Here's your naive outlook:
the related theoretical background/paradigm
Last edited by LanguageGames86; 31st August 2010 at 04:22 AM.
If you noticed it...There are facts about evolution. Evolution, as a term, doesn't make sense if we do not understand it by the scientific theory of evolution. The term evolution can apply to quantum mechanics also. We understand these terms differently based on the theories they are a part of.
It would have saved you the trouble of "trying" to educate me on how a scientific theory works.
If you will permit a personal aside.
I am interested in sea serpents. The accounts are numerous and many witnessess are/were highly credible. There have also been some very interesting reports of documented echolocation in lakes where some of these creatures have been seen. All very interesting stuff.
Do I believe in sea serpents? No. Until the time comes when there is better evidence that they exist I won't answer "yes" to that question. Am I on the fence? No. Would I like it if it turns out that Champ in Lake Champlain or the Gloucester Sea Serpent were real? Of course I would.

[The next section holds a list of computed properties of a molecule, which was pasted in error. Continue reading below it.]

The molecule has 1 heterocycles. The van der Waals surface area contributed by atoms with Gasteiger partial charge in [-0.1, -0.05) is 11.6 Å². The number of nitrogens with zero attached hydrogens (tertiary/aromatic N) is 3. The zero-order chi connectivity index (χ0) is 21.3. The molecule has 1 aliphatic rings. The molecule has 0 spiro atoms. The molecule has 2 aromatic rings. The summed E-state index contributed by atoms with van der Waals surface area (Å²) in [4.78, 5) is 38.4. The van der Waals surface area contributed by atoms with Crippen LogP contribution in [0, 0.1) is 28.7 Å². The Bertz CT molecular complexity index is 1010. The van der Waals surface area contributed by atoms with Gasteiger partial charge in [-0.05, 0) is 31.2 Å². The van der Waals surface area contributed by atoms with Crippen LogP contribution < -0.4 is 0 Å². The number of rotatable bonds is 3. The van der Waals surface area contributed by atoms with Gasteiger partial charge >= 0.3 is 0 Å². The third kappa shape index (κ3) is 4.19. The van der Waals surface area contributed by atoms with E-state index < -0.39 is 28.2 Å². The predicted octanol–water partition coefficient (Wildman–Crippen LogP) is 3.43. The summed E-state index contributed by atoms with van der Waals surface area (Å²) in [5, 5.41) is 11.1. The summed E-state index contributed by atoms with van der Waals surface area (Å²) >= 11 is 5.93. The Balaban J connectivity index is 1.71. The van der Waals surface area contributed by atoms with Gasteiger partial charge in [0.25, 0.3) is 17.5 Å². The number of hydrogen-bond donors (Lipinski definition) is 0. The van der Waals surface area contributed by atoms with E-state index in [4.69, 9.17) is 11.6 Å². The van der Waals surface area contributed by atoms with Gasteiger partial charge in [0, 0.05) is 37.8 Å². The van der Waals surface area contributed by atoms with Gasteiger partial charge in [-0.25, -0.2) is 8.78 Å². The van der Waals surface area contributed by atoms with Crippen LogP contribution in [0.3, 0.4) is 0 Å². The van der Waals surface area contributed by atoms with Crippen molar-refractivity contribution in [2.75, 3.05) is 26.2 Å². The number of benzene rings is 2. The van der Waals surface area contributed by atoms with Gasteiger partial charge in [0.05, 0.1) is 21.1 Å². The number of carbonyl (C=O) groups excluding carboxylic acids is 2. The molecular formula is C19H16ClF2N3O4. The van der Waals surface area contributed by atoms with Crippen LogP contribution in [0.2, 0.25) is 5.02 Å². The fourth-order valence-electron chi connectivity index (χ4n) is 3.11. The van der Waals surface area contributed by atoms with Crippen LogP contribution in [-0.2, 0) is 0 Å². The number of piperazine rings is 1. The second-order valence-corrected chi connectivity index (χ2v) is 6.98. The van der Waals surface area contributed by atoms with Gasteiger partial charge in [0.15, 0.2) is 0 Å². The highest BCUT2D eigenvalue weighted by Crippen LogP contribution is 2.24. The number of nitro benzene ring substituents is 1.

What the folks at Genesis Park are doing is running a con game by playing to people's fascination with mystery and trying to use that fascination to sell their whole package of mythology. They are trying to sell the package deal of "wouldn't it be interesting if plesiosaurs exist?" with "turn you life over to the baby Jesus." In the end it is nothing but a badly produced scam.
"When fascism comes to America, it will be wrapped in the flag and carrying a cross." Sinclair Lewis
It appears that once again it's necessary to ask members to re-read the forum rules and understand that civility is required of every member. Debate the topic and refrain from posting comments about the other members.
[do not respond]
The Forum Rules
Too often we enjoy the comfort of opinion without the discomfort of thought.
[John F. Kennedy]
The principal value of debate lies in the development of logical thought processes, and the ability to articulate your positions publicly.
[Senator Dick Clark of Iowa]
The presence of those seeking the truth is infinitely to be preferred to the presence of those who think they've found it.
ahhh....once again the thread's intelligent members degrade the quality of debate. I guess debate is not what we are here for, but rather to show to other computer dwellers that we know everything.